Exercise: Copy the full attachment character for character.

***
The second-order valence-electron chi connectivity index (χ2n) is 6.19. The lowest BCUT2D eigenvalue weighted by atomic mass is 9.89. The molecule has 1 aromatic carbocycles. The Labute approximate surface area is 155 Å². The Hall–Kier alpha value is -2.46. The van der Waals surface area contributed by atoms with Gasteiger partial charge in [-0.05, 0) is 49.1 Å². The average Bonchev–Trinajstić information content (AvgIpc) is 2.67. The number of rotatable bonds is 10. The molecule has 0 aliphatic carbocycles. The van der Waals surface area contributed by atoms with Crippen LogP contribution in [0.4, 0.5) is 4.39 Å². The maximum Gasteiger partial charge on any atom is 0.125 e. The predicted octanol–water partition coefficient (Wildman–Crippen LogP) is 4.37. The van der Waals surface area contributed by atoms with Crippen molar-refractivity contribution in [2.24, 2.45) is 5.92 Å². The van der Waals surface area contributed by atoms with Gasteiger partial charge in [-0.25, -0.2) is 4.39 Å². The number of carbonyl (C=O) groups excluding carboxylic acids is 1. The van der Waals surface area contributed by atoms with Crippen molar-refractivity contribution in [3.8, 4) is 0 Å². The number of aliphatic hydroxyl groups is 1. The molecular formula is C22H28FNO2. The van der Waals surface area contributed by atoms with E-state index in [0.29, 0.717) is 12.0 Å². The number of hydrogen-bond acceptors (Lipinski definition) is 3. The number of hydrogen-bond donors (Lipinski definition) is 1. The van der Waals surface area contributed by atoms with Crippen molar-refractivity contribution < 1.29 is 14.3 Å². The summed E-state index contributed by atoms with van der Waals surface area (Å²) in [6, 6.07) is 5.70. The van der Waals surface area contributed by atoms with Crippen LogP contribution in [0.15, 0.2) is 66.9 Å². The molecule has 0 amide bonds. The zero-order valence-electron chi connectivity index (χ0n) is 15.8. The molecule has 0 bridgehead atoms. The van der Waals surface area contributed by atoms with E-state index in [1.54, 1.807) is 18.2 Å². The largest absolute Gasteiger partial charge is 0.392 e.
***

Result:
The second-order valence-electron chi connectivity index (χ2n) is 6.19. The lowest BCUT2D eigenvalue weighted by atomic mass is 9.89. The molecule has 1 aromatic carbocycles. The Labute approximate surface area is 155 Å². The Hall–Kier alpha value is -2.46. The van der Waals surface area contributed by atoms with Gasteiger partial charge in [-0.05, 0) is 49.1 Å². The average Bonchev–Trinajstić information content (AvgIpc) is 2.67. The number of rotatable bonds is 10. The molecule has 0 aliphatic carbocycles. The van der Waals surface area contributed by atoms with Crippen LogP contribution in [0.4, 0.5) is 4.39 Å². The maximum Gasteiger partial charge on any atom is 0.125 e. The predicted octanol–water partition coefficient (Wildman–Crippen LogP) is 4.37. The van der Waals surface area contributed by atoms with Crippen molar-refractivity contribution in [2.24, 2.45) is 5.92 Å². The van der Waals surface area contributed by atoms with Gasteiger partial charge in [-0.25, -0.2) is 4.39 Å². The number of carbonyl (C=O) groups excluding carboxylic acids is 1. The van der Waals surface area contributed by atoms with Crippen molar-refractivity contribution in [3.8, 4) is 0 Å². The number of aliphatic hydroxyl groups is 1. The molecular formula is C22H28FNO2. The van der Waals surface area contributed by atoms with E-state index in [0.29, 0.717) is 12.0 Å². The number of hydrogen-bond acceptors (Lipinski definition) is 3. The number of hydrogen-bond donors (Lipinski definition) is 1. The van der Waals surface area contributed by atoms with Crippen molar-refractivity contribution < 1.29 is 14.3 Å². The summed E-state index contributed by atoms with van der Waals surface area (Å²) in [6, 6.07) is 5.70. The van der Waals surface area contributed by atoms with Crippen LogP contribution in [0.15, 0.2) is 66.9 Å². The molecule has 0 amide bonds. The zero-order valence-electron chi connectivity index (χ0n) is 15.8. The molecule has 0 bridgehead atoms. The van der Waals surface area contributed by atoms with E-state index in [1.54, 1.807) is 18.2 Å². The largest absolute Gasteiger partial charge is 0.392 e.